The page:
Before I speak specifically about Taiwan’s participation on the international stage, let’s take a step back and look at why we need global institutions and cooperation in the first place.

In 1900, France hosted the Exposition Universelle, a world’s fair to celebrate the achievements of the past century and to accelerate development into the next.  Over 50 million people visited this exposition.  The advanced countries of the world at that time were justifiably proud of the technological progress of the previous century and there was great optimism that mankind was moving into a new age of peace and prosperity in the 20th century.  Unfortunately, although the advances of the Industrial Revolution had led to many new peaceful technological developments, it had also introduced new, more efficient and more destructive ways to wage war.  Winston Churchill, as a new member of Parliament in 1901 fresh from the Boer War where he had seen some of these new weapons in use, predicted that future war with a modern power would be “a cruel, heartrending, struggle, which must demand, perhaps for years, the whole manhood of the nation and the concentrating of every vital energy.”  His words were prophetic but even he could not have foreseen the terrible devastation of World War I, much less the even more horrific destruction of World War II.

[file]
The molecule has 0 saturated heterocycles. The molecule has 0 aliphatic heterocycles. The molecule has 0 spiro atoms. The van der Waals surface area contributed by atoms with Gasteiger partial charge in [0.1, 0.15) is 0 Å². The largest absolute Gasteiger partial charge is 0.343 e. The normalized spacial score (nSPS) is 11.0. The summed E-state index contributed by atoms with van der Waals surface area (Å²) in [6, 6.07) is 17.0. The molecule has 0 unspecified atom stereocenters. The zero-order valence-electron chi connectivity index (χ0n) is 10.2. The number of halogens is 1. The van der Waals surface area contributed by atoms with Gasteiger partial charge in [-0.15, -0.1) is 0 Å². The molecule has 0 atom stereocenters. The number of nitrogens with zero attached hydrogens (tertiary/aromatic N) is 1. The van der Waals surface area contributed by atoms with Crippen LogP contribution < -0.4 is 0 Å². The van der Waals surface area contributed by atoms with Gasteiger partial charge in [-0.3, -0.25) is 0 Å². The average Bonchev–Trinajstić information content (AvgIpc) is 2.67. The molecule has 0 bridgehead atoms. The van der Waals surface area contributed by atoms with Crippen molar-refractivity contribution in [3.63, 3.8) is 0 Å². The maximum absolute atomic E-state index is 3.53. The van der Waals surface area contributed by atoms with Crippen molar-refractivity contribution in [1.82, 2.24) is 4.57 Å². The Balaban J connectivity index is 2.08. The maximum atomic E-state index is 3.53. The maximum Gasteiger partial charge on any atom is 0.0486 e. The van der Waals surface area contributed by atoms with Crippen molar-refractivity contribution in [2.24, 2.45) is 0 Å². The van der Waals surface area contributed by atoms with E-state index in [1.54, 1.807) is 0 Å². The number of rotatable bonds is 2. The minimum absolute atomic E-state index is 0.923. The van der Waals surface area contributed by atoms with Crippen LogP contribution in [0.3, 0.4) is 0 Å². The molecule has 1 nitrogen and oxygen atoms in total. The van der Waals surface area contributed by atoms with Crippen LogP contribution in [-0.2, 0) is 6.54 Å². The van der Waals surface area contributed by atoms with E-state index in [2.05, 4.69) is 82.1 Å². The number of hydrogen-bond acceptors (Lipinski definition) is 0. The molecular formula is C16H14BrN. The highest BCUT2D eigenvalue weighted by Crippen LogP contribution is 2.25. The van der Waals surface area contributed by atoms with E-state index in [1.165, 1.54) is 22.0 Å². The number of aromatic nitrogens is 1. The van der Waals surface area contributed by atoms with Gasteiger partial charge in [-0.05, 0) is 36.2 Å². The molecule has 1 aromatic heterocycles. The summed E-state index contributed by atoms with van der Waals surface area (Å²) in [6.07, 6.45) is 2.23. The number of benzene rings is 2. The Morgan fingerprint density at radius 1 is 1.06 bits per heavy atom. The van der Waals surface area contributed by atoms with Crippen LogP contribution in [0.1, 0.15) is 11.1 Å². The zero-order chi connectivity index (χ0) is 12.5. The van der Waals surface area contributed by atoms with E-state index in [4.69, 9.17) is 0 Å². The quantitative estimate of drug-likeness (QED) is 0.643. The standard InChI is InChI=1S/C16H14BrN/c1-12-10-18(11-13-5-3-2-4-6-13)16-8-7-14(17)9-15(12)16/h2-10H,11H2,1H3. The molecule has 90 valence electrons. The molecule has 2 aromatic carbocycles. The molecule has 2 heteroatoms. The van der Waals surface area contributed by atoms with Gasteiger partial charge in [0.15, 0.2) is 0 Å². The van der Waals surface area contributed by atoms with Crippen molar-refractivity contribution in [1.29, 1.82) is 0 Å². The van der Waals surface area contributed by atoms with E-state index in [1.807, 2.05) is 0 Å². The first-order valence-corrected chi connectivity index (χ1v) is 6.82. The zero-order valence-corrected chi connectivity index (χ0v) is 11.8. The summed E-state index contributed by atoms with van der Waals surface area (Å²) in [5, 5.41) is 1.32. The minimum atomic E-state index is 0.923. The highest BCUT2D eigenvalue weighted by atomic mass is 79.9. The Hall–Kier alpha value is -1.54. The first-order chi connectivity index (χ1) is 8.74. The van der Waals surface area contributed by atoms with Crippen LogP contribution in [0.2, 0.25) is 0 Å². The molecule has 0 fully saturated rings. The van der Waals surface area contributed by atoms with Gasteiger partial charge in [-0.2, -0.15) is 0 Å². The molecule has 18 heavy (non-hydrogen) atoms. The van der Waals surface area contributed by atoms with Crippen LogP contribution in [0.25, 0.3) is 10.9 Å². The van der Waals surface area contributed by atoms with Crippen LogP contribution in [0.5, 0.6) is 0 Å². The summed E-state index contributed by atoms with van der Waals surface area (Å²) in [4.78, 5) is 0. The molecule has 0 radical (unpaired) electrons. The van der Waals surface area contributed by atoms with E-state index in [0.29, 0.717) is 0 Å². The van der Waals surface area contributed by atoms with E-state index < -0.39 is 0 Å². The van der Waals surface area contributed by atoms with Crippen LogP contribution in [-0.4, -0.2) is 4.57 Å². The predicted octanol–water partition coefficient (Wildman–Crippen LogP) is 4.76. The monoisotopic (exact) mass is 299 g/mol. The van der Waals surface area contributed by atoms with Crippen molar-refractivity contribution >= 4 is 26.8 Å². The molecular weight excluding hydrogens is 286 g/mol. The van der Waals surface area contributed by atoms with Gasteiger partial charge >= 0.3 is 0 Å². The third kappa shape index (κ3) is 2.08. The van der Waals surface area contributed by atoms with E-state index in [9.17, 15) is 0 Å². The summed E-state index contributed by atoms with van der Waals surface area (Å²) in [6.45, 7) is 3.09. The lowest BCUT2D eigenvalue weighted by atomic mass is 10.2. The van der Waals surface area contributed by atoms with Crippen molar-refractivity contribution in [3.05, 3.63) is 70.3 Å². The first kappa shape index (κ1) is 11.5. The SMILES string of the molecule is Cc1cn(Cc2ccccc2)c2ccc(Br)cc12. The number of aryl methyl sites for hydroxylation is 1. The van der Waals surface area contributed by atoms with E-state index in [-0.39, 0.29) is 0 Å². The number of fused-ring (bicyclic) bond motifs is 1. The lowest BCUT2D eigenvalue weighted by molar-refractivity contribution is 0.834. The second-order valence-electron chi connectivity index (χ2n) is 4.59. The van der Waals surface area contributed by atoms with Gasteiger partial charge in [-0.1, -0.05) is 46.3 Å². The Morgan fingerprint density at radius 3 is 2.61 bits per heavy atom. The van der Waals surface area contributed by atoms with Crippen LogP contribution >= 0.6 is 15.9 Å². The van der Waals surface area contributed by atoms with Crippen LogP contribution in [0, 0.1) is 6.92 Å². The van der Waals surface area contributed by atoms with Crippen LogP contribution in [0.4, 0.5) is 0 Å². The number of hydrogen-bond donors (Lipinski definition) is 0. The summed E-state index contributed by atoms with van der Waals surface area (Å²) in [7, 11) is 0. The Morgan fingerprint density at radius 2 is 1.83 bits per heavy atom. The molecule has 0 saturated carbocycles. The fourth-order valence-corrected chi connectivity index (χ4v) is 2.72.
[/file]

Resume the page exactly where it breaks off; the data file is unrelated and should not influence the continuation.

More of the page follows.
Some people recognized that the international order of the early 20th century was part of the problem — lasting peace could not be built on a foundation of fragile alliances and without internationally recognized rules, principles, and dispute resolution mechanisms.  So, in the wake of World War I, they sought to address these concerns by establishing the League of Nations.  Unfortunately, this organization did not have the authority and support necessary to prevent World War II.

Although it takes people a long time to learn lessons, with the advent of even more deadly weapons, the world realized that if humanity was to survive and prosper, we needed stronger, more binding international institutions, agreements, standards and norms.

The United Nations was created in 1945, and in 1947, the General Agreement on Tariffs and Trade – the precursor to the World Trade Organization – was signed.  In 1948, the UN General Assembly adopted the Universal Declaration of Human Rights. Other agreements ensued, including international pacts on reducing weapons of mass destruction and on ensuring the rights of women, children, and minorities.  There are hundreds or even thousands more international organizations and regimes that have been established to bind people around the world together.